Fredkin’s paradox describes the negative correlation between the difference between two options and the difficulty of deciding between them. In short, the more similar the outcomes, the harder it is for a team make a judgement between them. Where Fredkin’s paradox arises in relation to different versions of product features, discussions around A/B testing are sure to follow.
Hofstadter’s Law describes how difficult it is for a team to accurately estimate the time it will take to complete tasks of substantial complexity.
Hyperbolic Discounting refers to teams’ propensity to disproportionately focus on the costs and benefits incurred in the near future, and pay less heed to costs and benefits beyond that.
The Narcissism of Minor Differences
This is a great term from Freud that explains how nearby communities are likely to engage in petty feuds and mutual ridicule because of hypersensitivity to details of differentiation. Often rears its heads in cross functional teams where roles and responsibilities overlap.
The Peter Principle
The Peter Principle states that every employee in an organisation will to rise in the hierarchy through promotion until they reach a level of respective incompetence. The Peter Principle is particularly dangerous in an organisation where HPPO’s (highest paid person in the office) make the decisions.
The Planning Fallacy states that an individual’s estimate of the length of time it will take to complete a task is always shorter than the actual time required. Good project managers never fall foul of the planning fallacy.
Nik Kershaw Effect
Nik Kershaw is best remembered for his 1984 hit “Wouldn’t it be good”. The opening verse goes like this:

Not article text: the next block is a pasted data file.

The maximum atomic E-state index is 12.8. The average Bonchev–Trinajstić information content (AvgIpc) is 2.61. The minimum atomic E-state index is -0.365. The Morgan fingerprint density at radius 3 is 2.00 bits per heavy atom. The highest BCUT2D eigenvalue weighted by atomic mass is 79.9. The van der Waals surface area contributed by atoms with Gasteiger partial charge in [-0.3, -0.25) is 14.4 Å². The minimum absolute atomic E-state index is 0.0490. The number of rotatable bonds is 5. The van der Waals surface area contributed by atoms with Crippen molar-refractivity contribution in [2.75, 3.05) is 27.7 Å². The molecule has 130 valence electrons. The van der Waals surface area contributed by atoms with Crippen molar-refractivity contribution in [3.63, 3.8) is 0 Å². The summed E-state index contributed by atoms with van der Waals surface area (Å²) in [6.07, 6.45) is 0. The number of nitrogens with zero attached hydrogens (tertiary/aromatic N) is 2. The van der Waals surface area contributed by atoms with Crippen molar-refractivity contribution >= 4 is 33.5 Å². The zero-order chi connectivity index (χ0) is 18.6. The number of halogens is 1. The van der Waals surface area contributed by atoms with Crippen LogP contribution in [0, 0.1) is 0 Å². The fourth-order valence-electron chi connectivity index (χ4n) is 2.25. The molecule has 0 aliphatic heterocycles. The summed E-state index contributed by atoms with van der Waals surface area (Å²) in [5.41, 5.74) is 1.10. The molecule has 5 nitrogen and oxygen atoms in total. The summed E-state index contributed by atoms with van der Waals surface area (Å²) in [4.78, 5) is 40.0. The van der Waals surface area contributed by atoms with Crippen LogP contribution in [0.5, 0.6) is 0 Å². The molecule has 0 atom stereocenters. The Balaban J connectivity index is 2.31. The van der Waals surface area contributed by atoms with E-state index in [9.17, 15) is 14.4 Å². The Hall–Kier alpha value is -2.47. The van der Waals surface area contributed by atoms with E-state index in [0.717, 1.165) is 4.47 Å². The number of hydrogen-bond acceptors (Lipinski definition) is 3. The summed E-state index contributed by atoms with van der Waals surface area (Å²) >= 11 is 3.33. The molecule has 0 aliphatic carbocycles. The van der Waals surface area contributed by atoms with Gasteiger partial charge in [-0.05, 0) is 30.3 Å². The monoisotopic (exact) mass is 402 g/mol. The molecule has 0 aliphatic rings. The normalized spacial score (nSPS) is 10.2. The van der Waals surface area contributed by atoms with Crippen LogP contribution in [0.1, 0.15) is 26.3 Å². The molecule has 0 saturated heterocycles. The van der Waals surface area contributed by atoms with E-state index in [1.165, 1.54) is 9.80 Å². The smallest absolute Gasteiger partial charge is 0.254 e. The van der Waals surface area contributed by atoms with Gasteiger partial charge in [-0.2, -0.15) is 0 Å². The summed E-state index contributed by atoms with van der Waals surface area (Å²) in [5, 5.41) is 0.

I got it bad
You don’t know how bad I got it
You got it easy
You don’t know when you’ve got it good
And the chorus goes like this:
Wouldn’t it be good to be in your shoes
Even if it was for just one day?
Wouldn’t it be good if we could wish ourselves away?
The Nik Kershaw Effect comes into play in particularly poor performing cross-functional teams, where groups resent other groups; and think they can do a better job of each others’ roles. When this happens the afflicted teams can often spend considerable time and effort working on projects, that play to their perceived strengths, where they believe they can prove they can outperform their colleagues, rather than their actual strengths.
Sometimes percentages are great for making decisions. Sometimes they’re not. Teams fall prey to relativity blind spots where they make decisions like pulling product features based on relative values, where absolute numbers actually matter. A team could decide to discontinue a feature because only 10% of users avail of it. However, This 10% could amount to 30,000 users. Plus they could be your most valuable users.
Sayre’s law holds that the intensity of feeling in any dispute is inversely proportional to the value of the issues at stake. The most undignified squabbling often relates to the most trivial features.
The Tyranny Of Small Decisions
The tyranny of small decisions describes a situation in which a team’s small decisions, snowball with a cumulative result that is neither optimal nor desired. The tyranny of small decisions must always be kept in check when data capture and progressive onboarding is being discussed.
Aware of any common or uncommon fallacies that should be added to the list? Put them in the comments and I’ll append/update.